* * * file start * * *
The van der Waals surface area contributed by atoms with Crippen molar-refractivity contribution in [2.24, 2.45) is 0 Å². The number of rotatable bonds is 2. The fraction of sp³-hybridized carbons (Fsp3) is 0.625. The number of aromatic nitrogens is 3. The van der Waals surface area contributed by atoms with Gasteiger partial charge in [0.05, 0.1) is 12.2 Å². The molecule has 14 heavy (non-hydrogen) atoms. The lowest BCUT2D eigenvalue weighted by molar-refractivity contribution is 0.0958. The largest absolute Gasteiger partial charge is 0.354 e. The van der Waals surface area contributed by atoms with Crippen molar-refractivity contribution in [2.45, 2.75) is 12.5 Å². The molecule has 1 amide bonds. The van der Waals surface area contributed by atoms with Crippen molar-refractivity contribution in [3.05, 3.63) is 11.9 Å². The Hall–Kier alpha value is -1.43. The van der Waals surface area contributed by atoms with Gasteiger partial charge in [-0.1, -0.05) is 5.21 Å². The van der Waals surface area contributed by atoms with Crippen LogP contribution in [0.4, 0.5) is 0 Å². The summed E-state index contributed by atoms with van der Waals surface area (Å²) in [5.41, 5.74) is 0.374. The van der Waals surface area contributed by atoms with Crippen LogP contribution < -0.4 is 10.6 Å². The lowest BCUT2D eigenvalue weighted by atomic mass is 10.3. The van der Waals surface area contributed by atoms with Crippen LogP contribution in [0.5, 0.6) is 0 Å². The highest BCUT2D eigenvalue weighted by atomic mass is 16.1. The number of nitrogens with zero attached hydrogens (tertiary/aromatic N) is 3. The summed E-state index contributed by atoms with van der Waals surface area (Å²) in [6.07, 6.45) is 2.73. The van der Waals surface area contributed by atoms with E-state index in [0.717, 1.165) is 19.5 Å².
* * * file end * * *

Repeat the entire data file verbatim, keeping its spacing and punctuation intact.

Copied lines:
The van der Waals surface area contributed by atoms with Crippen molar-refractivity contribution in [2.24, 2.45) is 0 Å². The number of rotatable bonds is 2. The fraction of sp³-hybridized carbons (Fsp3) is 0.625. The number of aromatic nitrogens is 3. The van der Waals surface area contributed by atoms with Gasteiger partial charge in [0.05, 0.1) is 12.2 Å². The molecule has 14 heavy (non-hydrogen) atoms. The lowest BCUT2D eigenvalue weighted by molar-refractivity contribution is 0.0958. The largest absolute Gasteiger partial charge is 0.354 e. The van der Waals surface area contributed by atoms with Crippen molar-refractivity contribution in [2.45, 2.75) is 12.5 Å². The molecule has 1 amide bonds. The van der Waals surface area contributed by atoms with Crippen molar-refractivity contribution in [3.05, 3.63) is 11.9 Å². The Hall–Kier alpha value is -1.43. The van der Waals surface area contributed by atoms with Gasteiger partial charge in [-0.1, -0.05) is 5.21 Å². The van der Waals surface area contributed by atoms with Crippen LogP contribution in [0.4, 0.5) is 0 Å². The summed E-state index contributed by atoms with van der Waals surface area (Å²) in [5.41, 5.74) is 0.374. The van der Waals surface area contributed by atoms with Crippen LogP contribution < -0.4 is 10.6 Å². The lowest BCUT2D eigenvalue weighted by atomic mass is 10.3. The van der Waals surface area contributed by atoms with Crippen LogP contribution in [0.5, 0.6) is 0 Å². The highest BCUT2D eigenvalue weighted by atomic mass is 16.1. The number of nitrogens with zero attached hydrogens (tertiary/aromatic N) is 3. The summed E-state index contributed by atoms with van der Waals surface area (Å²) in [6.07, 6.45) is 2.73. The van der Waals surface area contributed by atoms with E-state index in [0.717, 1.165) is 19.5 Å².